• Article: Jun 27, 2016

    A leading peer has told disabled people to "wake up" to the reality that they could lose many of their hard-won rights if the UK votes to leave the European Union (EU) later this month.

    In an impassioned plea, Baroness [Jane] Campbell begged other disabled people not to abandon the EU, which she said acted as a "double lock" on disability rights.

  • Article: Jun 27, 2016

    DWP sentences man with learning disabilities to a life of job searching

    UPSET: Edward West has criticised the DWP for deciding he is fit for work [Image: Northern Echo].

    UPSET: Edward West has criticised the DWP for deciding he is fit for work [Image: Northern Echo].

    Edward West is absolutely right; the Conservative Government couldn't care less about people like him.

    After six years of persecuting the sick and disabled, it is clear that Conservatives consider people like Edward West to be - shall we say - surplus to requirements.

    So they'll get no more help from state funds and will be expected to find their own way in the world. The Tories know their choice will put many people in their graves but simply don't care.

    And for those reading this who are still, after all this time, saying, "He doesn't look ill": Take a good, hard look at yourself in the mirror.

    I'm willing to bet you didn't think you looked ill, either.

    'The government doesn't care about people like me', says a man with learning difficulties after being forced to find work.

    Disabled Darlington man Edward West has been considered unable to work for the entirety of his adult life.

    At the age of 44, he must now look for full time work within an hour's commute after the Department of Work and Pensions unexpectedly declared him fit for employment.

    Mr West lives in sheltered accommodation, has significant learning difficulties and needs the support of a carer several times a week.

    Source: Man with learning disabilities told to 'go find a job' by DWP (From The Northern Echo)

  • Article: Jun 27, 2016

    Bethanie is 13 years old and loves animals, swimming, art, ice skating and gymnastics. Bethanie has Ehlers Danlos Syndrome (EDS).

    Ehlers Danlos Syndrome is a GENETIC and physical connective tissue disorder. However, Bethanie is being held against her will, and the wishes of her family, in Bursledon House paediatric psychiatric unit at Southampton General Hospital. She cannot eat or drink, so she is fed through a tube (Hickman Line) into her heart. She is told that she cannot leave until she is off her blood feed (TPN). But until her gastric problems are addressed by EDS specialists it is impossible for her to feed normally, so she needs TPN to survive. Her TPN can be provided at home, she doesn't need to be kept in hospital.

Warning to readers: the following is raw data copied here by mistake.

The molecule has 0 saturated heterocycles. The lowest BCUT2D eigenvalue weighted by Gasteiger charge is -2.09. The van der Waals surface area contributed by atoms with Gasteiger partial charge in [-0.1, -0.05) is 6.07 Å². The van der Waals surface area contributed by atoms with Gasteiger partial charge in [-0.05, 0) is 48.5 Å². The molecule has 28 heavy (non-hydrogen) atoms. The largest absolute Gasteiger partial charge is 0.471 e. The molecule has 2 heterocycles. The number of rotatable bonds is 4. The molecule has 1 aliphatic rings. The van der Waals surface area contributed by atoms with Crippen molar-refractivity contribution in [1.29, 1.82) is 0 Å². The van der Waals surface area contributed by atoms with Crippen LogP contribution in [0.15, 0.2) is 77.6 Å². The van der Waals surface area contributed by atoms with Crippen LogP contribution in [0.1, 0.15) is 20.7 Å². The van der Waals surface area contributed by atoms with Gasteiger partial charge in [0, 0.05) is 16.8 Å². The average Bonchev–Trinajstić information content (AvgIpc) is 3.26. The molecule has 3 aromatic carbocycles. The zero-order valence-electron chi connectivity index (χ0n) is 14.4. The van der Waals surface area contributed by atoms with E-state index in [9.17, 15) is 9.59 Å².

There is still a dispute over Bethanie's official diagnosis. She has been diagnosed with Ehlers Danlos Syndrome III. However, some medics believe that Bethanie has somatoform disorder. This is a psychological condition where the brain and body do not communicate together in the way they should. This is thought for various reasons. One reason given is that her symptoms are inconsistent. This, however, is the very nature of EDS - the collagen works inconsistently and so sometimes the body can achieve things one day that on the next day are not so easy.

    But what these medics need to realise is that in the middle of this debate is a little girl. Just a little girl like their daughters, their cousins, their nieces, even themselves. A little girl who deserves better. A little girl who has been through a lot.

    Give this little girl the treatment she needs. We do not deny that having a chronic condition does require some form of psychological support, but that is not the cause of Bethanie's condition.

    Bethanie can go home on TPN whilst we wait to see EDS specialists as an outpatient to look at her bladder, joint and gastro problems. Hopefully this will result in coming off of TPN altogether and an overall better quality of life than being in hospital.

    Let this little girl have access to her life. Recover her life by letting her live it!

  • Article: Jun 25, 2016